Maryland got off to a quick start, trying to push for the equalizer. Despite the push, they were not able to break through Tyriq Outen in net during the second period. Kollen was able to get a lot of action, stopping three straight breakways in the frame, keeping Maryland in the game for the moment. The Black Bears got off to a quick start in the third period, as well, but were unable to get the equalizer before Maine was able to get two empty net goals to seal the Game 1 victory for the Nordiques.

Knowing they needed a win to not go down two games to none, the Black Bears needed to hunker down for Game 2 of the series. While they tried to push the pace a bit, the first period was a bit of a neutral zone battle. Not many top chances coming from Maryland, as Maine kept the Black Bears to the outside. In the second frame, the Nordiques dealt with some penalty troubles, but thanks to their ability to limit Maryland’s advances to the middle; no goals were tallied.

After Maine’s second penalty of the period, they found their first goal after Stefan Owens found Isaiah Fox streaking to the net and Fox put it to his backhand to beat Michael Morelli to open the scoring. Maryland went back on the power play not long after that and pepper Outen with shots, but the 6’3 Tampa native was equal to the task. With 5:01 left in the period, Patrick Schmiedlin put on what looked to be a harmless wrister, but it found an opening and went past Morelli for another 2-0 lead for Maine.

The third period got a little more physical as Maryland knew they needed to take some risk and make some plays, while Maine countered with some big hits and plays of their own. Almost seven minutes into the frame, Nixon and Maine’s Caden Pattinson got into it behind the Nordiques net and continued jaw-jacking in the penalty boxes, leading to ten-minute misconducts on top of their two minutes for roughing. Maryland continued to push, try to break into the Nordiques’ fortress, including a Luke Mountain breakaway and Hillman ringing a shot off the post. The Black Bears broke through with three minutes remaining from a Brad McNeil tip from a Philip Törnqvist shot to cut the lead to one. However, Maryland couldn’t find the equalizer and gave up two empty net goals to drop Game 2 by the same score as Game 1; 4-1.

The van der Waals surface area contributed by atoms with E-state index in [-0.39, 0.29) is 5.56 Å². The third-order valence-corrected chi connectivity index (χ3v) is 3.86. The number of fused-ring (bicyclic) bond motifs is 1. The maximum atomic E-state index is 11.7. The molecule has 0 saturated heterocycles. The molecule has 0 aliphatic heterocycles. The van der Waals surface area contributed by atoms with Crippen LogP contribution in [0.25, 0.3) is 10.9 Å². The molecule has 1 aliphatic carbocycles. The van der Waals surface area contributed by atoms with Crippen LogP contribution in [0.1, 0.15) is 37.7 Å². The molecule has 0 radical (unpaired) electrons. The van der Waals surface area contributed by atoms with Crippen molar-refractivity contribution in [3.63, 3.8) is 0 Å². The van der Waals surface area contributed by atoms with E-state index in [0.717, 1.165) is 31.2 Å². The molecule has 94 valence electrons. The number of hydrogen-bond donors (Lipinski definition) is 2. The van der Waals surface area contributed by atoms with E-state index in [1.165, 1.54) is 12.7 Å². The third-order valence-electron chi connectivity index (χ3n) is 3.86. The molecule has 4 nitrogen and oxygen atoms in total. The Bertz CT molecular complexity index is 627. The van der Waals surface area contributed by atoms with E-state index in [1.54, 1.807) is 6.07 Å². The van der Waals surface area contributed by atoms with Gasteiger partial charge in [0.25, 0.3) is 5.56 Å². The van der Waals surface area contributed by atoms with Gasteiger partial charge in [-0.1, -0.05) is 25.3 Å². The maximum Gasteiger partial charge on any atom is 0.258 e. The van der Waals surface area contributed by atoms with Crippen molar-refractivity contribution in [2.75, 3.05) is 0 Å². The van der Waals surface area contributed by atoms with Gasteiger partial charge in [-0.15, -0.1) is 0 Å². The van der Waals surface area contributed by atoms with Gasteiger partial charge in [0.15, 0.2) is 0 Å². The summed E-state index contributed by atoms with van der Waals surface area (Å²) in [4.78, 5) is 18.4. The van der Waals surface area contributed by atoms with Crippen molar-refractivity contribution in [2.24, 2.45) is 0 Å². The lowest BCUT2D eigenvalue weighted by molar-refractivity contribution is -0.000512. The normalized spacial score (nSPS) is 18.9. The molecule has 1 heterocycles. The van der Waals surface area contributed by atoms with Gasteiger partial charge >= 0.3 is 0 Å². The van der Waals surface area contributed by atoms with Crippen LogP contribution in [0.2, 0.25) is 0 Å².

The only task now for Maryland is to win every game. These games could have went either way and Maine did a great job keeping Maryland to the outside and not allowing many second chance opportunities. When Maryland was pressing Maine on the forecheck, they were able to create a bit of havoc on in the offensive zone and turn it into quality chances. Trying to break through on the power play is something that’ll be needed, as the Black Bears went 0-for-6 with the extra man this weekend. Getting traffic in front will be another thing to do, as Outen was able to see the majority of the shots thrown at him.